I know I am not alone in being disconcerted by the hagiography that accompanied Eliot’s centenary – to which Craig Raine notably contributed. But if the only alternative to hagiography is intellectual shadow-boxing or textual origami then it appears likely that literary canonisation requires almost Orwellian processes of historical omission and evasion.
Towards the end of his sharply-focused review of Chinua Achebe’s book of essays Hopes and Impediments, Craig Raine remarks that ‘all minorities will treat representations of themselves as typical, whereas art deals with actualities, and not necessarily with truth and justice.’ I don’t think he means to suggest that blacks are a minority, but it is odd to imply that what is actual may be untrue. I take it that Craig Raine means that a writer’s choice may feel eccentric and therefore risk distortion of larger, or more general, truths. This would be consistent with his criticism of Achebe’s account of Conrad’s presentation of blacks as ‘deprived of human expression’. He is surely right to say that the preface to Victory won’t bear out Achebe’s claim. What he doesn’t do, however, is to consider the strength of the claim as it affects Heart of Darkness, which is, after all, the story on which Achebe concentrates, and as a result of which he accuses Conrad of being a thoroughgoing racist. If you put together the description of the ‘actual’ blacks of this tale it becomes difficult to avoid the conclusion that they amount to a ‘typical’ or ‘representative’ statement.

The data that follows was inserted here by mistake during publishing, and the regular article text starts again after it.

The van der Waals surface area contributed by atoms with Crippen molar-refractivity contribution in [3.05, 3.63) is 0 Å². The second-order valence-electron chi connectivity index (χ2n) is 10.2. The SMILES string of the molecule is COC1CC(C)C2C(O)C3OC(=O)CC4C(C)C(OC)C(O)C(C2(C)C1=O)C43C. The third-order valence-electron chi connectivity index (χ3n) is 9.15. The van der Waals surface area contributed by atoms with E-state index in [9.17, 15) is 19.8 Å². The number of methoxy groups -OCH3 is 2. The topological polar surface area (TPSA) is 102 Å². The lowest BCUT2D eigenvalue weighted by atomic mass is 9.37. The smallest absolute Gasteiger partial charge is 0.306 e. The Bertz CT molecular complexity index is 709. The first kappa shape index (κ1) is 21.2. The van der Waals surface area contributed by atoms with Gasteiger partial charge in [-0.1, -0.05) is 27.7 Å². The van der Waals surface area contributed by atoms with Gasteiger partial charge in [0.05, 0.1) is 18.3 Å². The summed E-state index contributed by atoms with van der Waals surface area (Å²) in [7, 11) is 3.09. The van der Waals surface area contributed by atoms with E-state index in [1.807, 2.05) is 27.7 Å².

Achebe also draws attention to Kurtz’s black mistress, who, so Achebe says, wins Conrad’s ‘special brand of approval’ (Marlow describes her as ‘savage and superb, wild-eyed and magnificent’), and who is to be contrasted with the ‘refined, European woman who will step forth to end the story’. The full contrast between the two women, Achebe argues, ‘is implied in the author’s bestowal of human expression to the one and the withholding of it from the other’. I think Achebe may have missed an important ironic effect here, although it will not help Craig Raine’s cause. Kurtz’s Intended may be able to speak, but she isn’t to be trusted with the truth of what has happened to her fiancé. Women, typically, cannot bear very much reality.